I knew I was going to b___stfeed from the moment I found out I was pregnant. My husband is in the military, and we live on a tight budget. It just didn't make sense to me to add in an unnecessary expense. Anyway - the first 8 weeks were hell for me, and I nearly gave up and switched to formula more times than I can count. It can be hard, and draining, and if you couple difficulties with post partum depression, it's not a recipe for successful b___stfeeding. Fortunatuately, my husband was as supportive as he could be, and, when I shared my feelings of inadequacy with my mom, she was derisive enough to p__s me off enough that I kept at it out of sheer pigheadedness. Then, about 8 weeks into it, there was this magic moment when the baby latched onto my nipple wilth no fuss, stayed latched, nursed, fell asleep, and stayed asleep. She had been sleeping 6 to 8 hour stretches since 3 weeks, but that night was the easiest she had ever gone to sleep, and she slept 10 hours. I woke up feeling like a new woman. Now my daughter is 9 months, and weaning herself to solid foods. The point is - if you want it badly enough, you can reach this point of determination that you WILL b___stfeed, regardless of the difficulties. People, even doctors, will try to tell you that your baby isn't getting enough - DON'T LISTEN, unless you have a solid, word for word, diagnosis of Failure to Thrive. Do NOT supplement with formula in the first 4 to 6 weeks, because you will be sabotaging your nursing relationship. Don't let other people tell you that formula will make your baby sleep better at night - it doesn't. Breastmilk is easier for babies to digest, so b___stfed babies get hungry more frequently, but they too learn to sleep through the night - use my daughter as a perfect example. People will give you flak about b___stfeeding in public, but you'll realize that there is nothing shameful or s_xual about b___stfeeding. Your b___sts become milk factories, refridgerators, bottle warmers, bottles, and pacifiers - for your baby. As long as you are discrete, no one has the right to tell you not to feed your child, or the right to tell you to feed your child in a filthy public restroom. And...I think I've covered it...not really a lot of practical advice, but I hope my rambling has something to offer.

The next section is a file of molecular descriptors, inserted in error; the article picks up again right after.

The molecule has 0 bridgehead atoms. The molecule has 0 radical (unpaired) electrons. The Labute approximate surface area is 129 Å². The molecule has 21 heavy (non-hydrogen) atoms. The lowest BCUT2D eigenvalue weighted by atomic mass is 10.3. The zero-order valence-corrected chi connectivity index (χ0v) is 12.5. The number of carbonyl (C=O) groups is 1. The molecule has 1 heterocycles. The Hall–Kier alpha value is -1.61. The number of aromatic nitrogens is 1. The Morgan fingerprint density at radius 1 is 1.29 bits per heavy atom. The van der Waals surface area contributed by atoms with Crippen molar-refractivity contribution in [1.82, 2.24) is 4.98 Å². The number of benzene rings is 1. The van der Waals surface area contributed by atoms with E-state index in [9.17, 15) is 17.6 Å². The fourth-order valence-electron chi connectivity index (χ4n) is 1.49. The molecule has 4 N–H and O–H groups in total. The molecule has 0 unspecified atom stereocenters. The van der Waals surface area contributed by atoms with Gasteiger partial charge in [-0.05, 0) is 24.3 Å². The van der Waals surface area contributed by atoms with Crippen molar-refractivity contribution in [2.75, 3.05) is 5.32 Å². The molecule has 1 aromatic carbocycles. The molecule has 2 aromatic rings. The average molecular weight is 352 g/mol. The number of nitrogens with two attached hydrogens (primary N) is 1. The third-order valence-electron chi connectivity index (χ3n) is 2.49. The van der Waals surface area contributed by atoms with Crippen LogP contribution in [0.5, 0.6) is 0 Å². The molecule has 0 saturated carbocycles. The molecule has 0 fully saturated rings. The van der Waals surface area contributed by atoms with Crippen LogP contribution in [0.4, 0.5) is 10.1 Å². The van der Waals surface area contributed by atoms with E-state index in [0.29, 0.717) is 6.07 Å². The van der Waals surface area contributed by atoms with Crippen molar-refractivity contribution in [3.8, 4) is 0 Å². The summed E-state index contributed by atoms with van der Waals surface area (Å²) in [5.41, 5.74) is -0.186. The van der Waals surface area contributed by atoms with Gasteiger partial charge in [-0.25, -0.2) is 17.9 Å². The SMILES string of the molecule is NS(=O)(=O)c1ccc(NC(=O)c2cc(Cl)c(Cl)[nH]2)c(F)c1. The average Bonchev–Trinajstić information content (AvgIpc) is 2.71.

Susan W - May 15

I would completely second Jamie. Breastfeeding success depends wholly on your determination to make it happen. I too wanted to quit so many times during the first 8 weeks. I was suffering from really bad postpartum depression, I had a high-needs colicky baby who never slept and cried a lot from undiagnosed acid reflux, and a whole bunch of friends telling me "I needed my space." But they didn't realize that nursing had very quickly become the one connection I had to the baby, even with all the problems we were having -- I had an inverted nipple, DS didn't like nursing because someone gave him a bottle ONCE, all sorts of stuff. They didn't realize that if I had stopped, I would have abandoned my family, having no reason to stay. But I hung in there and made it work. Suddenly, it was just part of what we did, and I could nurse laying down, standing up, with no hands, in a sling, anywhere and everywhere and in front of anyone. I nursed throughout treatment for the PPD. My son didn't sleep through the night until just a few weeks ago at 20 months, so starting solids and all that didn't help us. All babies will eventually sleep through the night. It just takes some longer to do, whether they be 3 weeks or 3 years. Fortunately, I had a supportive mom and a supportive DH and just had to go against the grain. I would also second the advice to not listen to anyone who tells you that your baby needs formula. Not true!! But don't be surprised if you feel like you do nothing but nurse for those first 6-8 weeks; that's what you are supposed to do!! Oh, and I really only tried at the beginning because I knew I would be leaving my career to stay at home (I am against having someone else spend more time raising my child than I do), so I knew I needed to at least make the effort instead of spending money on formula. While DH is a physicist and I'm a doctor, we hate spending money on stuff we can do without, and formula fits into that category. We have literally saved a fortune, especially combined with cloth diapers.


karine - May 15

I just had my third child. and i never b___stfed my other 2, and with this last one, i thought that maybe i would regret not trying. the baby latched on right after birth, but when i came home, she wasnt latching on and i was having difficulites. and in june i will restart my home daycare, and i know i wont have the time to b___stfeed my baby. so i pump the milk. its working out good with me. she will nurse once a day. and the rest i will pump, and she will have 2 bottles of formula at night. wether you express your milk or actually b___stfeed, your child will still benefit from it. and it's 100%%%% better than the formula. i didnt really know what i was doing, and what to buy, i baught a gerber pump, electric/battery, i paid 65$. it works good. but if i would have known better i would have spent more on the pump to get a better one.